For information about mental health and substance use screening, refer to Mental Health Screening: A Quick Reference Guide for HIV Primary Care Clinicians External Web Site Policy and the NYSDoH guideline Screening and Ongoing Assessment for Substance Use External Web Site Policy.

Risk- and Harm-Reduction Approach for HIV-Infected Transgender Patients

Clinicians should assess for the following behaviors in HIV-infected transgender patients:

  • Silicon use
  • Hormones obtained without prescription, including specific hormones used
  • Needle-sharing among those who inject hormones, silicone, and/or drugs
  • Sexual risk behaviors
  • Genital taping

Clinicians should provide risk-reduction counseling and, when appropriate, harm-reduction counseling for HIV-infected transgender patients who report potentially harmful behaviors. Patients at risk for intentionally harming their genitalia require referral for psychiatric evaluation. (AIII)

Case Management for HIV-Infected Transgender Patients

Case managers who provide services to HIV-infected transgender patients should:

  • Develop expertise in transgender-related services, such as assisting patients with access to healthcare, assisting with adherence to medical treatment and medical appointments, and making appropriate referrals.
  • Closely monitor changes in contact information, housing, and psychosocial support for patients with unstable living situations.
  • Develop awareness of "trans-friendly" resources, including education, employment, legal aid resources, and harm-reduction programs.
  • Be familiar with the resources available to assist patients with obtaining a change of name and gender status on their identification and health insurance cards. (AIII)

Transgender-Related Standards of Care and Referral Resources

Standards of Care

The most recognized transgender-related standards of care are the World Professional Association for Transgender Health (WPATH) Standards of Care, formerly known as the Harry Benjamin International Gender Dysphoria Association Standards of Care (www.wpath.org External Web Site Policy).

The WPATH Standards of Care provides a comprehensive description of the "Five Elements of Treatment": 1) diagnostic assessment, 2) psychotherapy, 3) real-life experience, 4) hormone therapy, and 5) surgical therapy. The Standards of Care also serve as a resource for related treatment information, including hormonal treatment and surgical options.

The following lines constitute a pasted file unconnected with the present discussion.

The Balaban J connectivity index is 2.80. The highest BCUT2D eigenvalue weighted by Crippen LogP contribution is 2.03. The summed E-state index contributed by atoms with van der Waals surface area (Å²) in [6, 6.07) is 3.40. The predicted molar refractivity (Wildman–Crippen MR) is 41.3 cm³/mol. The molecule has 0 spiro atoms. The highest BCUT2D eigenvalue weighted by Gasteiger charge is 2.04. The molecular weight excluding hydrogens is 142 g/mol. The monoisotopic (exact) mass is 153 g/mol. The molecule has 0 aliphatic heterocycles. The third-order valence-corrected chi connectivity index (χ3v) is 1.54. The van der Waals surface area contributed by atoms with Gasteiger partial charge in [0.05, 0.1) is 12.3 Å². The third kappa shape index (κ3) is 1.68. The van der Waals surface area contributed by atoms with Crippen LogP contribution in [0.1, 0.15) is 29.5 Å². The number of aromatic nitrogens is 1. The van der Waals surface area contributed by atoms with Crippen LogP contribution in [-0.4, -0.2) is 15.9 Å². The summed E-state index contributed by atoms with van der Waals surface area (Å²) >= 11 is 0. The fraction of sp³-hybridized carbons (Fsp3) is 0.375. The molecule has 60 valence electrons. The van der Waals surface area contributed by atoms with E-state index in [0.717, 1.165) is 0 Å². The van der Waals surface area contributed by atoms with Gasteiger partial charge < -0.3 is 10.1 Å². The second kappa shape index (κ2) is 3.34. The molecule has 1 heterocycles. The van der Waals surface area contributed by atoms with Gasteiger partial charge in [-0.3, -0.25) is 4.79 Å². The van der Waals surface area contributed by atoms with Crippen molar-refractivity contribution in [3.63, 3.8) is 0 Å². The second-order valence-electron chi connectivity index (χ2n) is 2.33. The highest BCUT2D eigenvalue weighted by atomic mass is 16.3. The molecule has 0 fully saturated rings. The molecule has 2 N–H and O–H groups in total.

Refer to the original guideline document for additional sources of information and referral resources.

Definitions:

Quality of Evidence for Recommendation

  1. One or more randomized trials with clinical outcomes and/or validated laboratory endpoints
  2. One or more well-designed, non-randomized trials or observational cohort studies with long-term clinical outcomes
  3. Expert opinion

Strength of Recommendation

  1. Strong recommendation for the statement
  2. Moderate recommendation for the statement
  3. Optional recommendation
Clinical Algorithm(s)

None provided

Evidence Supporting the Recommendations

References Supporting the Recommendations
Type of Evidence Supporting the Recommendations

The type of supporting evidence is identified and graded for each recommendation (see the "Major Recommendations" field).

Benefits/Harms of Implementing the Guideline Recommendations

Potential Benefits

Appropriate care for the human immunodeficiency virus (HIV)-infected transgender patient

Potential Harms
  • Hormone therapy may increase the risk for:
    • Cardiovascular disease—particularly venous thromboembolism
    • Certain cancers—including breast, ovarian, and uterine cancers
    • Hepatic complications—due to disturbances in liver metabolism caused by elevated liver enzymes
    • Erectile dysfunction—due to increased circulating estrogen, which may also increase the risk for human immunodeficiency virus (HIV) transmission as a result of condom slippage or reduced condom use
  • When hormone adjustments are made because of concomitant antiretroviral therapy (ART), concentrations of circulating hormone can become dangerously high if a patient does not adhere to ART. Severe cardiovascular complications, including stroke, deep vein thrombosis, and pulmonary embolism, may occur.

Qualifying Statements

Qualifying Statements

When formulating guidelines for a disease as complex and fluid as human immunodeficiency virus/acquired immune deficiency syndrome (HIV/AIDS), it is impossible to anticipate every scenario. It is expected that in specific situations, there will be valid exceptions to the approaches offered in these guidelines and sound reason to deviate from the recommendations provided within.

Implementation of the Guideline

Description of Implementation Strategy

The AIDS Institute's Office of the Medical Director directly oversees the development, publication, dissemination and implementation of clinical practice guidelines, in collaboration with The Johns Hopkins University, Division of Infectious Diseases. These guidelines address the medical management of adults, adolescents and children with human immunodeficiency virus (HIV) infection; primary and secondary prevention in medical settings; and include informational brochures for care providers and the public.